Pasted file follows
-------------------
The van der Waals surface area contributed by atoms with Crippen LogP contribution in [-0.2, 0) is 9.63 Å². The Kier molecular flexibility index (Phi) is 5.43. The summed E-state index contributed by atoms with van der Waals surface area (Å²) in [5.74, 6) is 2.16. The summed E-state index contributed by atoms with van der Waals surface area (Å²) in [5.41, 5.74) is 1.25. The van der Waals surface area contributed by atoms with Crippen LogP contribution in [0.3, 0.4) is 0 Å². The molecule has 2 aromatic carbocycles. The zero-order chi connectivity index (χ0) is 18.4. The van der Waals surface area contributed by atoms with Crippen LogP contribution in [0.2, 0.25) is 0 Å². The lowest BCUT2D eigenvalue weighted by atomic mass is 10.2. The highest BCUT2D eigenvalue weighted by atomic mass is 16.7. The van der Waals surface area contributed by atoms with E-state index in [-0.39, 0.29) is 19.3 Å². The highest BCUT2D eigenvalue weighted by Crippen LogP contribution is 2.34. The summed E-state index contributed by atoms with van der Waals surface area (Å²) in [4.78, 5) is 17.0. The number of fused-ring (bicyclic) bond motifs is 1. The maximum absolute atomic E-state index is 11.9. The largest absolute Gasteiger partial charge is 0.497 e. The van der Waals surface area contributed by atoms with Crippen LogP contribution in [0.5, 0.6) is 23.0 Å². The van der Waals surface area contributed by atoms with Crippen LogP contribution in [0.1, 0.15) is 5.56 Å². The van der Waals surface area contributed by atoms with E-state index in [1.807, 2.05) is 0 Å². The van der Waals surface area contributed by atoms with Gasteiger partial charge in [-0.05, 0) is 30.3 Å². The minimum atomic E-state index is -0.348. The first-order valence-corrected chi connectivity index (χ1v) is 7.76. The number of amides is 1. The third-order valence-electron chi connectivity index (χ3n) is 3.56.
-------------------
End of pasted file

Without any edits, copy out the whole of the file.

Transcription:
The van der Waals surface area contributed by atoms with Crippen LogP contribution in [-0.2, 0) is 9.63 Å². The Kier molecular flexibility index (Phi) is 5.43. The summed E-state index contributed by atoms with van der Waals surface area (Å²) in [5.74, 6) is 2.16. The summed E-state index contributed by atoms with van der Waals surface area (Å²) in [5.41, 5.74) is 1.25. The van der Waals surface area contributed by atoms with Crippen LogP contribution in [0.3, 0.4) is 0 Å². The molecule has 2 aromatic carbocycles. The zero-order chi connectivity index (χ0) is 18.4. The van der Waals surface area contributed by atoms with Crippen LogP contribution in [0.2, 0.25) is 0 Å². The lowest BCUT2D eigenvalue weighted by atomic mass is 10.2. The highest BCUT2D eigenvalue weighted by atomic mass is 16.7. The van der Waals surface area contributed by atoms with E-state index in [-0.39, 0.29) is 19.3 Å². The highest BCUT2D eigenvalue weighted by Crippen LogP contribution is 2.34. The summed E-state index contributed by atoms with van der Waals surface area (Å²) in [4.78, 5) is 17.0. The number of fused-ring (bicyclic) bond motifs is 1. The maximum absolute atomic E-state index is 11.9. The largest absolute Gasteiger partial charge is 0.497 e. The van der Waals surface area contributed by atoms with Crippen LogP contribution in [0.5, 0.6) is 23.0 Å². The van der Waals surface area contributed by atoms with Crippen LogP contribution in [0.1, 0.15) is 5.56 Å². The van der Waals surface area contributed by atoms with E-state index in [1.807, 2.05) is 0 Å². The van der Waals surface area contributed by atoms with Gasteiger partial charge in [-0.05, 0) is 30.3 Å². The minimum atomic E-state index is -0.348. The first-order valence-corrected chi connectivity index (χ1v) is 7.76. The number of amides is 1. The third-order valence-electron chi connectivity index (χ3n) is 3.56.